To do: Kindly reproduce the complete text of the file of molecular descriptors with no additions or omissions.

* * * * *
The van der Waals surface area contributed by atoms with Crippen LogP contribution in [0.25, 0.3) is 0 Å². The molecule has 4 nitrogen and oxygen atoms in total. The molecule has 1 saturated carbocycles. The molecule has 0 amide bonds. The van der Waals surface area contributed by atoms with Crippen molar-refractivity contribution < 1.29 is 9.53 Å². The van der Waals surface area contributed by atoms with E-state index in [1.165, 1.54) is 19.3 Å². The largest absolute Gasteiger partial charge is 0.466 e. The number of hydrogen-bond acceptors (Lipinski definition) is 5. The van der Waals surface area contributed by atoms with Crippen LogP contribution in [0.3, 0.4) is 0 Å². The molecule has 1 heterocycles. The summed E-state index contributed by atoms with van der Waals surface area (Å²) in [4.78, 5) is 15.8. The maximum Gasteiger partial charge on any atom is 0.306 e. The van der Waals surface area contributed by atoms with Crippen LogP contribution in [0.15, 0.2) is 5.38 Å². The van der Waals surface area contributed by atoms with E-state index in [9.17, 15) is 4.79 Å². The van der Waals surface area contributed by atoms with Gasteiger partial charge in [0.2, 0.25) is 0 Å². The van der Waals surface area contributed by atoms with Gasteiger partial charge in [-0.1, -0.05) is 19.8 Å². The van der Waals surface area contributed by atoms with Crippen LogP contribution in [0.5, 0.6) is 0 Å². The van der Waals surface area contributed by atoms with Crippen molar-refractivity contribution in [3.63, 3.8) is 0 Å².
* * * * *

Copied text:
The van der Waals surface area contributed by atoms with Crippen LogP contribution in [0.25, 0.3) is 0 Å². The molecule has 4 nitrogen and oxygen atoms in total. The molecule has 1 saturated carbocycles. The molecule has 0 amide bonds. The van der Waals surface area contributed by atoms with Crippen molar-refractivity contribution < 1.29 is 9.53 Å². The van der Waals surface area contributed by atoms with E-state index in [1.165, 1.54) is 19.3 Å². The largest absolute Gasteiger partial charge is 0.466 e. The number of hydrogen-bond acceptors (Lipinski definition) is 5. The van der Waals surface area contributed by atoms with Crippen LogP contribution in [0.3, 0.4) is 0 Å². The molecule has 1 heterocycles. The summed E-state index contributed by atoms with van der Waals surface area (Å²) in [4.78, 5) is 15.8. The maximum Gasteiger partial charge on any atom is 0.306 e. The van der Waals surface area contributed by atoms with Crippen LogP contribution in [0.15, 0.2) is 5.38 Å². The van der Waals surface area contributed by atoms with E-state index in [9.17, 15) is 4.79 Å². The van der Waals surface area contributed by atoms with Gasteiger partial charge in [0.2, 0.25) is 0 Å². The van der Waals surface area contributed by atoms with Gasteiger partial charge in [-0.1, -0.05) is 19.8 Å². The van der Waals surface area contributed by atoms with Crippen LogP contribution in [0.5, 0.6) is 0 Å². The van der Waals surface area contributed by atoms with Crippen molar-refractivity contribution in [3.63, 3.8) is 0 Å².